The puff shoulders and ruffle at the neck are another classic touch associated with late Tudor fashions and this is a gorgeous looking outfit that’s sure to be a hit.
Fashions for the Tudor Lady
As you could expect the Tudor fashion for women changed considerably over the course of the 118 years that made up the Tudor era. At the start of the era the women wore tight fitting bodices with very full kirtles and gowns resulting in a look of two triangles (stacked in an hourglass formation). On their heads they wore a coif which was attached to a cornet at the back of their head.
By the end of the Tudor era women’s fashions had evolved so that their bodices were not much longer and the skirt was worn over a farthingale. The head dress had been replaced by jewels and around the neck ladies were wearing an elaborate ruff of lace.
Now what are kirtles, farthingales and ruffs anyway? Let’s look at some of the words we use when we discuss Tudor fashions.
- The Ruff is probably the first thing that springs to mind when you think of Elizabethan ladies clothes and basically started life as a frilled collar before becoming more and more exaggerated, check out how it has evolved over the late Tudor era – Elizabethan Ruffs.
- The Kirtle is basically the ‘dress’ part of a ladies outfit. They had been around longer than the Tudor era as you can see here, but for help in making your own Tudor Kirtle you’ll want to check out this fantastic site – Making the Kirtle.
- The Fathingale is basically a circular frame worn under a skirt to hold the skirt out. The one that is usually associated with Tudor fashions is the Spanish Fathingale, usually stiffened with willow, this frame was made popular by Catherine of Aragon when she first arrived in England to marry Prince Arthur (Henry VIII’s older brother) and ironically Catherine Parr (Henry’s last wife who outlived him, Catherine of Aragon was his first who he divorced) is seen to be wearing one in her portraits.
If you’re interested in making your own Tudor woman’s costume then I have found a couple of interesting links for you –
- What to Wear – Woman – this site contains some great information on what constitutes a great Tudor costume and is written by a UK Re-Enactor who has spent quite a bit of time at Kentwell on their Tudor Re-Creation days.
- How to Create a Green Tudor Gown – follow this lady as she shows you her inspiration for a Tudor gown and how she constructed it.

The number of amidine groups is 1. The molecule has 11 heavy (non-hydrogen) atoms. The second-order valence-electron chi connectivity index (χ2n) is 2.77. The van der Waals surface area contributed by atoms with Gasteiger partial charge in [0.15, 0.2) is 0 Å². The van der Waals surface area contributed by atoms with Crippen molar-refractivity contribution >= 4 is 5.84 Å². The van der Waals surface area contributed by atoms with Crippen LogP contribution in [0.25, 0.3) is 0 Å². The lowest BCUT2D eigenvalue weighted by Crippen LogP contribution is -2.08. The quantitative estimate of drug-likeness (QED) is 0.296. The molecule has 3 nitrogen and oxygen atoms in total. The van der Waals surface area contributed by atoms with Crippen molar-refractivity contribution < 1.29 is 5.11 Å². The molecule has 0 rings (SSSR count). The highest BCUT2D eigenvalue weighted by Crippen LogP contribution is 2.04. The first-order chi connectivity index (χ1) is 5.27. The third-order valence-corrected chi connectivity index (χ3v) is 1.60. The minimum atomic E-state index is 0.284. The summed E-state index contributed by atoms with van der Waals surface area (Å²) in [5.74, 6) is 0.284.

You can get some patterns for making your own costumes as well and Simplicity did bring out their own Elizabethan gown pattern to mimic the dress used in the 1998 movie Shakespeare in Love. Although the pattern had been discontinued it’s still available to purchase through Amazon as you can see below –
Now a number of people who want truly historically accurate costumes weren’t that happy with this pattern, but one person decided to use it as a template and then produced a page explaining how to improve the pattern by yourself and produce a wonderful Tudor gown that any re-enactor would love to wear.
Anne Boleyn Costumes
Although Henry VIII was married six times in total the wife most people seem to think of when they think of him is Anne Boleyn, probably because she has been held responsible in the history books for causing Henry to split with the Catholic church and appoint himself head of the Church of England. Of course things were a little more complex than that, but this page is about costumes.
It should come as no surprise that the only costumes I could find for any of Henry’s Queens were for Anne Boleyn and there were a few to choose from.
I do like the look of this costume (although it’s presently out of stock) as it seems very in keeping with portraits we have of Anne Boleyn – the square neckline of the gown and the sleeves that become wider at the end.
I would combine this gown with a French Hood as that was Anne’s favored head dress to wear.
How to Make a French Hood – this article explains how you can make your own French Hood to compliment this gorgeous gown and complete your Anne Boleyn costume.
This next two costumes actually include the head dress as well as the gown which is a lot easier if you just want to be able to buy a ready made outfit. The first one is one that I’ve always liked and you could make even more authentic by making a replica of her famous ‘B’ pendant and adding a couple of other long gold chains around her neck as well.
The second outfit doesn’t look like a Farthingate style of ‘hoop’ is being worn so the skirts don’t seem quite as full as with the other costumes, I also don’t think it looks quite as good around the sleeves so I would definitely pick one of the other two outfits I’ve selected if I were to be wearing them.
As we move on through the Tudor era towards the reign of Anne’s daughter Elizabeth lace starts to be incorporated more and more in ladies outfits. We see Mary I wearing a little lace at her throat and by the time Elizabeth takes the throne the Elizabethan Ruff is the look that we always associate with the fashion of the court at that time.
This Queen Elizabeth I costume gives you an idea as to how different the Elizabethan Ruff was to early Tudor fashion for women –
More Tudor Costume Links
- How to Make a Katherine of Aragon Costume
Henry VIII’s first wife, daughter of the Catholic Monarchs was Katherine of Aragon and this page will help you to make your very own Katherine outfit from the Gable head dress to the square-necked Tudor gown.
- How to Make an Easy Tudor Costume
An easy way to create your own Tudor costume for men with just a few supplies
- The Tudor Costume Page
This website has been compiled by a reenactor who has an array of tips and information for making your own Tudor outfits.
- Tudor Jewelry
Learn about the type of jewelry the Tudors wore and what gemstones were used.
I do love the fashions of the Tudor era from the early Tudor fashions right through to those amazing Elizabethan Ruffs (although I think the really big ones may have been really annoying to wear!).
I love the idea of making my very own Tudor costume, but I’m probably more likely (if I’m honest) to buy one ready made!